That said, I know you would be interested to know how long they last in an electric bike.

Like any other part of a bike, whether electric or not, the longevity of a motor depends on how good you take care of it.

The good news is, electric bike motors tend to last longer than any other part of the bike.

Surprisingly, you might need to replace the brakes, batteries, tires, chains, pads, and cassettes before the motor, but it makes much sense if you think about how e-bikes work.

The motor, unlike other electric bike parts, doesn't run all the time and doesn't carry any weight.

Instead, the motor only operates when you push down the pedal. However, rather than moving you forward, the motor simply gives you an assist.

However, this does not nullify the need for proper maintenance and care for the electric bike motor.

Below are some handy maintenance tips for the two common types of electric bike motors:

1)      Direct Drive Hub

This motor is typically positioned either on the back or the front wheels, and it provides propulsion via magnetism.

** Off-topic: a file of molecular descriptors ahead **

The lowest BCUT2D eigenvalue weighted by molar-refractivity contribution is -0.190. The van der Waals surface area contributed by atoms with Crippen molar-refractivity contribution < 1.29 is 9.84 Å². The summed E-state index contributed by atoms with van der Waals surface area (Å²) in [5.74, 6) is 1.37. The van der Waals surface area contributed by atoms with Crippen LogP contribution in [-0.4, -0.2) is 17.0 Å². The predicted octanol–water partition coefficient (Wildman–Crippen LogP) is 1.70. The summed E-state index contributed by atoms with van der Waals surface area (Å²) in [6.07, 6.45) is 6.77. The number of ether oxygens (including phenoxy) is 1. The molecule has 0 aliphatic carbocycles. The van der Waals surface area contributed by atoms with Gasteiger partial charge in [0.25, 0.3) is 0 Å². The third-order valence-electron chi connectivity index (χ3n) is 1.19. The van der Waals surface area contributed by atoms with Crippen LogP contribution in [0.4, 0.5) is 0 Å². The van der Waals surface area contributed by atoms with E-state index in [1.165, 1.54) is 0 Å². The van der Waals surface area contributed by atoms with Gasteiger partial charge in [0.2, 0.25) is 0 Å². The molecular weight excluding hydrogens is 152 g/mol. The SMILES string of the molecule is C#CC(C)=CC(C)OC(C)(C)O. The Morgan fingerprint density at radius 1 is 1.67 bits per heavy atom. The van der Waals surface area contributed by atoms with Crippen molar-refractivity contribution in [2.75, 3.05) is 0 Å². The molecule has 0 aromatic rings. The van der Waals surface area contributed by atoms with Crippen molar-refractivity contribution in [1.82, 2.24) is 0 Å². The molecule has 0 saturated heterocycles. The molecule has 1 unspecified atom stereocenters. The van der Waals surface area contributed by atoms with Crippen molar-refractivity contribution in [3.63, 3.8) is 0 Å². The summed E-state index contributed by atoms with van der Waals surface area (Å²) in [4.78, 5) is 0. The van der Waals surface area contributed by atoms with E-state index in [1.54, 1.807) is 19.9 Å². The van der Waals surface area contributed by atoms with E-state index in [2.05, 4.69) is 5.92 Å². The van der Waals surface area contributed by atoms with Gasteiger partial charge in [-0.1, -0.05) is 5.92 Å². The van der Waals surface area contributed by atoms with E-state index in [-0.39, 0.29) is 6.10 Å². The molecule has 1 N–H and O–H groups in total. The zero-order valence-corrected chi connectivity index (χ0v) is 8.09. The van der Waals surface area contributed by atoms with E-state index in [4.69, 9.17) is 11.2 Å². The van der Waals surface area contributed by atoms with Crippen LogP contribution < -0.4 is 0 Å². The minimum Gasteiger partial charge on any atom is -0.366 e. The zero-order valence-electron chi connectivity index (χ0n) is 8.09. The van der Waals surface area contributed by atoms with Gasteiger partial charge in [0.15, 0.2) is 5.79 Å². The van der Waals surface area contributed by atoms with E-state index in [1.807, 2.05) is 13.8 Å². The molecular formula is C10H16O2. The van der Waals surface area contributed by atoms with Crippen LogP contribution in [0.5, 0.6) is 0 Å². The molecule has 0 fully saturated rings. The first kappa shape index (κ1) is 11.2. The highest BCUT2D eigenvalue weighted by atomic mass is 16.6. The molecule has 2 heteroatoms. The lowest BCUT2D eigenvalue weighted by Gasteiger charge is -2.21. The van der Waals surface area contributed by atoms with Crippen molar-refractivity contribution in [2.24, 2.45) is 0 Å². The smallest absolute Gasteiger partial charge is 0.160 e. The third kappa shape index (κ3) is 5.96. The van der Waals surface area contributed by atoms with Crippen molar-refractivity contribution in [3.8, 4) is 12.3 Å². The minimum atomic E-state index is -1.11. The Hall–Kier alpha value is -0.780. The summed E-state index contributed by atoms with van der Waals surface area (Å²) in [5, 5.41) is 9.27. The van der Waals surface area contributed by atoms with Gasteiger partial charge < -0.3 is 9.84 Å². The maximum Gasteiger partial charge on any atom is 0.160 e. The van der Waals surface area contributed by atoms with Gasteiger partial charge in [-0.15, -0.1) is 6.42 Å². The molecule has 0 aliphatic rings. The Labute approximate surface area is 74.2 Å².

It doesn’t have any moving parts, save for the bearings, and this has the added benefit of extending the durability of the motor.

However, the direct-drive hub is commonly affected by rust and overheating.

So, the first step to extending the durability of this motor is always keeping it dry.

To prevent overheating, avoid running too much power as it can melt the motor, though this shouldn’t be a problem if you have a properly calibrated motor set up.

2)      Geared Hub

Geared hub motors spin faster than the direct-drive motors, and they generally deliver more power.